The graphs that relate the permeability indexes (VI and AI) to the FSI values of each plot do not demonstrate a strong statistical correlation between these variables. However, they show a clear pattern: in the low and medium densities (up to approximately FSI = 3), the entire range of VI and AI is present. At high densities (FSI above 3 to 8), however, both indexes remain low. This pattern is repeated in the analysis in relation to plot size (see Figure 8). It also occurs with the visibility and accessibility sub-indexes to (semi-)public spaces (VIpu and AIpu) and to both private and (semi-)public spaces (VIpri pu and AIpri pu). This pattern confirms the hypothesis that the high-rise residential building type with higher density (i.e., FSI) that is being implemented in the Brazilian cities shows a lower frontage permeability, both in terms of visibility and accessibility.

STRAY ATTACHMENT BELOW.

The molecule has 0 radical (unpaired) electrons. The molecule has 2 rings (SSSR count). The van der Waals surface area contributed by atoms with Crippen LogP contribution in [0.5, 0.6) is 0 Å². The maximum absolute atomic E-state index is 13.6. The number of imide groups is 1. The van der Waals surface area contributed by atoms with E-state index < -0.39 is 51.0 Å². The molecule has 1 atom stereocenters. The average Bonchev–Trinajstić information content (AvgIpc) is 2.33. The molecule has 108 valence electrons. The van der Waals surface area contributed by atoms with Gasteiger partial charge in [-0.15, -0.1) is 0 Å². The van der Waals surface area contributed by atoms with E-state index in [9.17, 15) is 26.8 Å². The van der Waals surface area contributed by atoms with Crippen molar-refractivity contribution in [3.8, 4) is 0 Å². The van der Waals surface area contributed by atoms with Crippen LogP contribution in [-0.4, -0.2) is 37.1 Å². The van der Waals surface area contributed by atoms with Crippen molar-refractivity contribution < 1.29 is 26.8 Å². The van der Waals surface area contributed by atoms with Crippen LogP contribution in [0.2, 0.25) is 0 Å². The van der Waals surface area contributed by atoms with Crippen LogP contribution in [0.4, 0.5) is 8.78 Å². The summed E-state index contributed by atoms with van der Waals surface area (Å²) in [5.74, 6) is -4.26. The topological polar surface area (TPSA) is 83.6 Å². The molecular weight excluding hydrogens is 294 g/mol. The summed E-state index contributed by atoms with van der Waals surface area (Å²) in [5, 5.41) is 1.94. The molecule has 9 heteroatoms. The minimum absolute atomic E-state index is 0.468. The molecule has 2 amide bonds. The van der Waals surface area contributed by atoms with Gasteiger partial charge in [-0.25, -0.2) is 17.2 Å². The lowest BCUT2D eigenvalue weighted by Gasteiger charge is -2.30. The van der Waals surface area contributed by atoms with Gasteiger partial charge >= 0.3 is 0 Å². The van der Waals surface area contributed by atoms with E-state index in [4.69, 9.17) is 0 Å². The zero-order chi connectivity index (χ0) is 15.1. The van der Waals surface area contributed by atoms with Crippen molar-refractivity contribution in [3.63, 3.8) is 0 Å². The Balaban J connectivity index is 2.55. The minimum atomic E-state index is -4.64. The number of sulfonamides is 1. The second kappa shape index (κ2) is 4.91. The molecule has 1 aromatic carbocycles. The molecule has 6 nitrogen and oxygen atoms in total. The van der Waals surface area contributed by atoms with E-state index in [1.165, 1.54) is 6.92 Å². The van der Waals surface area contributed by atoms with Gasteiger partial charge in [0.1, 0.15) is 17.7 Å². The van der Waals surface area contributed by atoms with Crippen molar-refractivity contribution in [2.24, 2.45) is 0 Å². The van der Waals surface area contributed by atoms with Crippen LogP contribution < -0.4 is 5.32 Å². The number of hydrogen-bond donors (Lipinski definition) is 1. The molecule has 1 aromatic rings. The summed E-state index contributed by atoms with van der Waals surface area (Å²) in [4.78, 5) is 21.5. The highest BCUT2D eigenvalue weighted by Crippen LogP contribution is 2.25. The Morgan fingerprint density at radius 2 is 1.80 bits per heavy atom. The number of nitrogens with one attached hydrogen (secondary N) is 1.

4. Conclusions and Discussion

The measure proposed for frontage permeability in this article contributes to the earlier developed “constitutedness rate” [11,12] that quantitatively described the interface between private and public spaces, but only recorded the presence of entrances, not classifying them and not considering the visibility aspect as is proposed in this article. Further, the measure proposed here can contribute to a method to evaluate the quality and performance of public space as was developed by the Project for Public Spaces organization (PPP) [26]. This PPP method is mainly qualitative, where this paper could add a quantitative method.